SA scientists thrilled as TB therapies tested locally succeed

New three-drug regimen cuts treatment of drug-resistant TB down to six months, while prospective vaccine is showing promising results

15 July 2021 - 16:59
Local scientists are optimistic that a new TB vaccine candidate, MTBVAC, could replace the 100-year-old BCG. Meanwhile a study done locally showed that pre-XDR and XDR TB can definitely be cured in six months instead of about two years. Stock photo.
Local scientists are optimistic that a new TB vaccine candidate, MTBVAC, could replace the 100-year-old BCG. Meanwhile a study done locally showed that pre-XDR and XDR TB can definitely be cured in six months instead of about two years. Stock photo.
Image: 123RF/Alexey Poprotsky

SA Scientists are in high spirits as the country is set to gain from major tuberculosis treatment breakthroughs that were tested locally, which saw drug-resistant TB being treated in six months, and a potential novel TB vaccine being developed to replace the 100-year-old bacille Calmette-Guérin (BCG) vaccine.

Conference delegates attending the 11th IAS Conference on HIV Science on Thursday  heard that the drug-resistant TB, which typically takes between 18 months and two years and multiple drugs to treat, can now be cured in just six months when using a three-drug regimen of newer TB drugs, consisting of bedaquiline, pretomanid and linezolid — collectively referred to as the BPaL regimen, which was tested in SA and other parts of the world.

Of about 181 participants with highly resistant TB in the Nix TB study, including about 20% who were HIV-positive, researchers demonstrated a successful outcome in more than 90% of the patients.

The research, which has been done by scientists from Wits University and TB Alliance among others, has confirmed in its phase 3 clinical trial in SA that a high, relapse-free cure rate among participants can be achieved safely in six months.

The FDA approved the use of the three-drug combination for drug-resistant TB in 2019 after preliminary evidence that showed that the regimen is effective against pre-XDR (extreme drug resistant) and XDR-TB.

Prof Heather Zar, head of paediatrics at Red Cross Children’s Hospital, described the shorter treatment regimen for drug-resistant TB as a “great advance”, which would see the elimination of painful injectable drugs and reduce side-effects of treatment.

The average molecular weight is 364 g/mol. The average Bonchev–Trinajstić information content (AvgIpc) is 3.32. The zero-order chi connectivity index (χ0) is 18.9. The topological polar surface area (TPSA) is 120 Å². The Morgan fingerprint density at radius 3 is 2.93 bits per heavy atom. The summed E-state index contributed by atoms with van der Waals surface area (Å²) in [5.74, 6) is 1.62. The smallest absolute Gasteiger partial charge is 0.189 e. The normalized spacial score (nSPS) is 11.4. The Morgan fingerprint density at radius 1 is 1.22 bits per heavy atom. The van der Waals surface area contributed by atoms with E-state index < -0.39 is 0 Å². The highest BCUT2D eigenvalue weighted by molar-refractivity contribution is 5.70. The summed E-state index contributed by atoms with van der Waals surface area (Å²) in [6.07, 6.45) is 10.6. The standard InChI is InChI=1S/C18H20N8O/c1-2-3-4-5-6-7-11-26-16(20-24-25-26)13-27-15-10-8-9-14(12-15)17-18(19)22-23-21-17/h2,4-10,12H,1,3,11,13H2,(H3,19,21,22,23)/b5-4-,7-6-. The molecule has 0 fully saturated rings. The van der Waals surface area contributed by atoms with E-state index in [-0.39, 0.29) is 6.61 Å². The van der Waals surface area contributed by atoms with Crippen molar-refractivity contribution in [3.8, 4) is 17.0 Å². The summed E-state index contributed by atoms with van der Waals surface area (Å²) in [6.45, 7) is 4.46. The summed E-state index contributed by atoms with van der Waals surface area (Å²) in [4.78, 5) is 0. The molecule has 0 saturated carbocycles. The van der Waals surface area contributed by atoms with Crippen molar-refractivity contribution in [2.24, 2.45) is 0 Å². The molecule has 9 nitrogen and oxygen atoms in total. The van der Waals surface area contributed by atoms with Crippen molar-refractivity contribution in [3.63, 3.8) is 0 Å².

“There have also been drug-drug interactions and side effects, especially as sometimes up to eight drugs may be used. Despite this, outcomes in adults have been poor. Also, adhering to a treatment regime for so long is really challenging. So this new and effective, shortened oral treatment of three drugs for six months is excellent progress for people affected by MDR- or XDR-TB,” she said.

Meanwhile, the prospect of a novel TB vaccine to replace BCG, which on Sunday will turn 100 years old, has been lauded by scientists as well.

There are hopes in the science community that the MTBVAC vaccine candidate, which is still in development by Spanish company BioFabri and International Aids Vaccine Initiative (IAVI), could give better protection than BCG, after results that showed that a single dose of the MTBVAC provides significantly better protection against the TB germ and could potentially last longer than BCG in protection for newborns.

Prof Heather Zar says the prospect of having a new TB vaccine to replace BCG would prevent more devastating forms of TB in SA.
Prof Heather Zar says the prospect of having a new TB vaccine to replace BCG would prevent more devastating forms of TB in SA.
Image: Supplied

BCG does not prevent primary TB infection and has limited effectiveness at preventing pulmonary TB in adults. Researchers are now focusing their attention on SA, where the efficacy study on newborns is to commence at four sites in the Western Cape, Gauteng and KwaZulu-Natal, after phase 2 trials that proved the safety of the vaccine on humans.